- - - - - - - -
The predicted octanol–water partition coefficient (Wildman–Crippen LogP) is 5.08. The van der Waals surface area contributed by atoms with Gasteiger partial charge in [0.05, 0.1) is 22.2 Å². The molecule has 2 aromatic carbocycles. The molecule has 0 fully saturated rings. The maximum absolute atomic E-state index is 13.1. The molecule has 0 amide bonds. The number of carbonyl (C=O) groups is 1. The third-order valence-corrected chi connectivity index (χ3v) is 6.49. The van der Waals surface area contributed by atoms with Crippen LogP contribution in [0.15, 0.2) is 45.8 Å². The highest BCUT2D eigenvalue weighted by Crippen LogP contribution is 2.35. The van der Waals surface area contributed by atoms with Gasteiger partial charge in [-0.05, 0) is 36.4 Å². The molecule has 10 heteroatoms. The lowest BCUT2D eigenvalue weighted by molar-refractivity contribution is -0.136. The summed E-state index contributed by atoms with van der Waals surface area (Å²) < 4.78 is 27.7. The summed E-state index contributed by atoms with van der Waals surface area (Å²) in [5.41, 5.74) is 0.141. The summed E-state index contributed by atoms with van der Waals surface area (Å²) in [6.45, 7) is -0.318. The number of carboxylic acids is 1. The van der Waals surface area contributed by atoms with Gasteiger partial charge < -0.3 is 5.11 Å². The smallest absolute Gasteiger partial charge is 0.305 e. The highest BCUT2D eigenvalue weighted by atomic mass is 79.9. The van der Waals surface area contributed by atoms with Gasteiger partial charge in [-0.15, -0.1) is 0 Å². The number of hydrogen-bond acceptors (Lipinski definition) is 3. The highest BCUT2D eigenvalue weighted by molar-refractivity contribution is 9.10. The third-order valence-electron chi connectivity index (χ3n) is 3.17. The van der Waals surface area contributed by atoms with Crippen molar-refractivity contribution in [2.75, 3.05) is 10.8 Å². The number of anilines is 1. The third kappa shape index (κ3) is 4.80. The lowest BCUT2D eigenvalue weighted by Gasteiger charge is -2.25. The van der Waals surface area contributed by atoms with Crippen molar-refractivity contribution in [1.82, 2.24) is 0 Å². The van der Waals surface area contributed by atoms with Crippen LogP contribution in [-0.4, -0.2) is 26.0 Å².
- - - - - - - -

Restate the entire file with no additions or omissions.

The predicted octanol–water partition coefficient (Wildman–Crippen LogP) is 5.08. The van der Waals surface area contributed by atoms with Gasteiger partial charge in [0.05, 0.1) is 22.2 Å². The molecule has 2 aromatic carbocycles. The molecule has 0 fully saturated rings. The maximum absolute atomic E-state index is 13.1. The molecule has 0 amide bonds. The number of carbonyl (C=O) groups is 1. The third-order valence-corrected chi connectivity index (χ3v) is 6.49. The van der Waals surface area contributed by atoms with Crippen LogP contribution in [0.15, 0.2) is 45.8 Å². The highest BCUT2D eigenvalue weighted by Crippen LogP contribution is 2.35. The van der Waals surface area contributed by atoms with Gasteiger partial charge in [-0.05, 0) is 36.4 Å². The molecule has 10 heteroatoms. The lowest BCUT2D eigenvalue weighted by molar-refractivity contribution is -0.136. The summed E-state index contributed by atoms with van der Waals surface area (Å²) < 4.78 is 27.7. The summed E-state index contributed by atoms with van der Waals surface area (Å²) in [5.41, 5.74) is 0.141. The summed E-state index contributed by atoms with van der Waals surface area (Å²) in [6.45, 7) is -0.318. The number of carboxylic acids is 1. The van der Waals surface area contributed by atoms with Gasteiger partial charge < -0.3 is 5.11 Å². The smallest absolute Gasteiger partial charge is 0.305 e. The highest BCUT2D eigenvalue weighted by atomic mass is 79.9. The van der Waals surface area contributed by atoms with Gasteiger partial charge in [-0.15, -0.1) is 0 Å². The number of hydrogen-bond acceptors (Lipinski definition) is 3. The highest BCUT2D eigenvalue weighted by molar-refractivity contribution is 9.10. The third-order valence-electron chi connectivity index (χ3n) is 3.17. The van der Waals surface area contributed by atoms with Crippen molar-refractivity contribution in [2.75, 3.05) is 10.8 Å². The number of anilines is 1. The third kappa shape index (κ3) is 4.80. The lowest BCUT2D eigenvalue weighted by Gasteiger charge is -2.25. The van der Waals surface area contributed by atoms with Crippen molar-refractivity contribution in [1.82, 2.24) is 0 Å². The van der Waals surface area contributed by atoms with Crippen LogP contribution in [-0.4, -0.2) is 26.0 Å².